That Active Listening skill again

“All I really wanted was for someone to listen and say they understood what I'd gone through”

In an article from the Herts Advertiser, published 18 March 2021, a woman was prompted to talk about her abuser/stalker experiences, and her sadness that these kind of events continue to happen. In one paragraph she mentions the reaction from her male friends:-

  • “I’ve tried to talk to my male friends about some of these incidents, and their reaction has been a mix of anger and vengeance as they wanted to take action against my abusers, when all I really wanted was for someone to listen and say they understood what I’d gone through. It almost perpetuates the idea of angry machismo, which is the last thing you want to experience, and has prevented me from sharing my stories as a result.”

Another example of the clear need for just listening. This woman KNEW that’s what she wanted – to have the experience that someone was focusing on HER experience, and understanding what it had been like.

Her men friends, in an effort to show support, responded with the male go-to behaviours of ‘we’ll fix that’ – anger and punishment.

As she says, rather than feeling helped and supported - the effect they wanted - the result is that she feels a lot less like sharing again.

In ‘Gordon language’ her friends responded with Roadblocks, in this case with Solutions. As with all Roadblocks these carry underlying negative messages that we don’t intend, in this case mostly ‘We don’t think you can do anything about this, we’ll have to fix it’. So she ends up feeling inadequate and powerless as well as unheard.

How would Active Listening have helped?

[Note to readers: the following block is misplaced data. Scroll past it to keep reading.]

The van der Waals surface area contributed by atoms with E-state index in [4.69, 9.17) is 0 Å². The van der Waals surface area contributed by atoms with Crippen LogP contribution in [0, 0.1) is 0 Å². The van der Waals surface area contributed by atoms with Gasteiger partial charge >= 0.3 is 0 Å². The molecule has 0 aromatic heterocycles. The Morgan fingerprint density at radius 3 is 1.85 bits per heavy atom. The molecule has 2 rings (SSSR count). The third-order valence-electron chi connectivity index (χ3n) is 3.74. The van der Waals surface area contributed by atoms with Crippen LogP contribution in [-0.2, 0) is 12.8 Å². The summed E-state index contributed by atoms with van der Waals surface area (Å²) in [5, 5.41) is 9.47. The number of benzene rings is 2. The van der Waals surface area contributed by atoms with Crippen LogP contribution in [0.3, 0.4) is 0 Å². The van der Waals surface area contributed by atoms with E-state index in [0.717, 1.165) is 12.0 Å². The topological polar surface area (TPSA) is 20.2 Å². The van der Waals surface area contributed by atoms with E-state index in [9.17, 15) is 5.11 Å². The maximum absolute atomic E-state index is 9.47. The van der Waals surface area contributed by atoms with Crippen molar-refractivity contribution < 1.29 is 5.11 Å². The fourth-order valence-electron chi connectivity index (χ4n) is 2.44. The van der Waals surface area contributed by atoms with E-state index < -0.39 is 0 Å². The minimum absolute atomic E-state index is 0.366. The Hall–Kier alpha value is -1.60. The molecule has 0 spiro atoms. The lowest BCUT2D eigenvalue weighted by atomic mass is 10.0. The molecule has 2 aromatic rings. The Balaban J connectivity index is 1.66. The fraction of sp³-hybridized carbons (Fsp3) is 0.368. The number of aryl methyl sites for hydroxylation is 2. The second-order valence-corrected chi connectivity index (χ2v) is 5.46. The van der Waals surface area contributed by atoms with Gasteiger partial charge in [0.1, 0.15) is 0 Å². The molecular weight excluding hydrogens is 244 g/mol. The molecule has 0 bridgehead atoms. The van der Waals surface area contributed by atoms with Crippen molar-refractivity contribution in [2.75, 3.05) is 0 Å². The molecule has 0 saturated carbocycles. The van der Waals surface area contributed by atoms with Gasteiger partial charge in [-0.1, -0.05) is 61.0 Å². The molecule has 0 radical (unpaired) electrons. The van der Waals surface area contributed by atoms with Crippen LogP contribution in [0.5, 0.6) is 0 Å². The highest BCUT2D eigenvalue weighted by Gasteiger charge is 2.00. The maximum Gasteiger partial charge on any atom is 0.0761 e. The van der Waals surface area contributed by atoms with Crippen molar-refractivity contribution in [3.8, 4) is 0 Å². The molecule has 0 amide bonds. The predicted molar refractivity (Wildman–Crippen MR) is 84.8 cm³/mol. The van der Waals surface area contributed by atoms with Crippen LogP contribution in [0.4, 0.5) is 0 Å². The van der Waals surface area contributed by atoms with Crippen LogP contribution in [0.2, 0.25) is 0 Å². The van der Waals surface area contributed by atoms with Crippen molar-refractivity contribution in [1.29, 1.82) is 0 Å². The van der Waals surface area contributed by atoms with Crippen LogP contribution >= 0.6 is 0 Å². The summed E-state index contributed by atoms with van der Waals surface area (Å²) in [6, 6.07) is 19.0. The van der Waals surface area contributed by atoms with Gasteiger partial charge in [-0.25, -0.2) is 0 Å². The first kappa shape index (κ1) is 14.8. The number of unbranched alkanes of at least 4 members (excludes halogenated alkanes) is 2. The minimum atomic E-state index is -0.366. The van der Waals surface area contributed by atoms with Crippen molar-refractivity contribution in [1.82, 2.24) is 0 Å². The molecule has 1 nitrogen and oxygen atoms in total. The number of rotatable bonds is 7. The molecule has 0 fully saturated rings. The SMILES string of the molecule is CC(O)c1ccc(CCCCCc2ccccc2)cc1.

• By communicating empathy and acceptance - two of the essential qualities that counsellors are trained to use – and recognising that there is immense value in ‘giving the other person the floor’ in order to explain their experiences, with the comfort of having someone understand what happened to them and how they feel.
  • We’re often so desperate to make things better that putting our own feelings/suggestions aside for a moment is not easy, it can feel like we’re doing nothing.
  • Our anger at what happened to someone we care about is legitimate, but at this point it won’t help our friend’s process of coming to terms with it, or thinking about what she is going to do about it. In a later conversation we can explain our own feelings.

Gordon courses teach Listening skills and when it is appropriate to Active Listen (a way to reflect someone’s message and feelings, ensuring they feel accepted, and helping them to move on to decide what they might do).

Listening Skills can help in all relationships and many parents who come to P.E.T. courses to learn better ways to get on with their children, report that the skills they have learnt help them in other relationships e.g. with their partner, their in-laws or their work colleagues.